Sweden is the home of Volvo and Abba, great design such as Ikea and Bodo, of marvellous countryside and stunning island archipelagos. Its capital, Stockholm, is one of the most attractive in Europe built across fourteen islands and with canals that crisscross it, giving it the resemblance of Venice. Out into the Baltic Sea, thousands more islands mean that visitors to the capital can explore by boat, enjoying the fresh sea air and clear, ink blue sea. Gothenburg, its second city, is bulging with cultural attractions including museums with several different themes, art galleries, some of whom are amongst the finest in Scandinavia and several parks and gardens.
For those that love the countryside, the panorama changes the further north you travel with Gotaland in the south, the main food producing area of the country, flat and fertile before moving north into Svealand where much of the country’s forestry takes place. Further north still, the tundra and taiga begin and wild heathland, extensive marshland and natural forests bring mystery to the largely desolate and sparsely populated Norrland. Wintertime brings winter sports and whilst not a top ski destination for foreign tourists, the Swedes come out in their droves at the first sign of winter snow to ski. In the far north, temporary accommodation in the form of ice hotels springs up for those wanting a different experience.
Getting to Sweden is relatively cheap and easy with international flights, including several from UK regional airports, arriving at Stockholm’s three airports including Skavsta, used by the budget airlines, Ryanair and Wizzair. You can also get international flights to Malmo and Gothenburg as well as flying into Copenhagen in Denmark and crossing the Oresund Bridge to Malmo. Within the country distances can be huge but with most of the major destinations being in the south of the country, travel distances between the best places of interest to tourists are relatively short. Internal flights are expensive unless booked well in advance but are still worth considering if your journey will take you from Ulea to Malmo for example.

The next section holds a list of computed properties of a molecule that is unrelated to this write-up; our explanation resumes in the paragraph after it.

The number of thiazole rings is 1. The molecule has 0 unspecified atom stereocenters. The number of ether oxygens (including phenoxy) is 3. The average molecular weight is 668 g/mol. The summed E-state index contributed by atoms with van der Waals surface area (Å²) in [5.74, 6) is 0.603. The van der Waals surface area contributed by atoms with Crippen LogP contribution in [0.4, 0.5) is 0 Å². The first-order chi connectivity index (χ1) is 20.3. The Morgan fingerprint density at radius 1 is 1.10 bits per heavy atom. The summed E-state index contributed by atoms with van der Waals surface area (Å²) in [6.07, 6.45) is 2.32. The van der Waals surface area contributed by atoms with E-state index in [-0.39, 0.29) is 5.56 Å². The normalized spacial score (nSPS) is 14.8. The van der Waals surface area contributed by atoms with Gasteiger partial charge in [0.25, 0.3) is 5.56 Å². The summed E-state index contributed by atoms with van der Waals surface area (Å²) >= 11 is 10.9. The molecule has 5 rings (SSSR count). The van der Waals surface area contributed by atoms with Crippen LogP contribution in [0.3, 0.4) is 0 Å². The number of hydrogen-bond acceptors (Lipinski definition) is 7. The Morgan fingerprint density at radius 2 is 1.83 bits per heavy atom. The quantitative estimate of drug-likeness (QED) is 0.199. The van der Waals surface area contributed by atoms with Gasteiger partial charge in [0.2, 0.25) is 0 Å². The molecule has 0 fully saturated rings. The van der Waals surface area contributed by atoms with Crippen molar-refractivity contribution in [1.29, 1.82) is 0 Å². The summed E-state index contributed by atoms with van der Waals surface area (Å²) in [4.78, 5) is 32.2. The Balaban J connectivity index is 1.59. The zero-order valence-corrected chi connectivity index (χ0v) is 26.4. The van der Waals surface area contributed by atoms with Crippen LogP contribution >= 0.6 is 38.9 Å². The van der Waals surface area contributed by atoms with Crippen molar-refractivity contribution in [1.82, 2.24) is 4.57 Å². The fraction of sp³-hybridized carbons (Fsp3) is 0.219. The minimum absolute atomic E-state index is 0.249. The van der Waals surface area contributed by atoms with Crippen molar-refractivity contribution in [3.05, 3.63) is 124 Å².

Trains are a good option, especially for travel in the south, where good network coverage can be enjoyed. The further north your journey takes you, the less likely you are to find a train as the settlements are often few and far between. The northernmost route operates from Lulea on the Gulf of Bothnia, northwest through Kiruna and across the Norwegian border to Narvik and was built to service the mining industry although passenger services also operate there. Beyond this there are no further opportunities for train travel. Trains again can be expensive and tourists wishing to use this means of transport are recommended to buy an InterRail card to lessen the cost.
Cheaper still are buses with regional companies operating in the south and between the south and the north. Travel times are comparable with trains, especially as trains can often be delayed on longer routes. Locally, small bus companies offer routes around populated areas and out into the countryside and are often the only means of transport in these areas. Hiring a car and driving through Sweden is an interesting option and in the south, travelling by car is quick and painless. Further north the roads can be less well maintained and distances between signs of life are often much longer. The monotony of the journeys often lead to accidents as do encounters on the road with wild animals such as deer and moose.
If you’re thinking of visiting the country of very polite people who design household goods with very strange names, then take a look at our ideas for what to do in each part of the country, close to the regional airports, and plan your itinerary carefully to see as much as you can whilst in Sweden.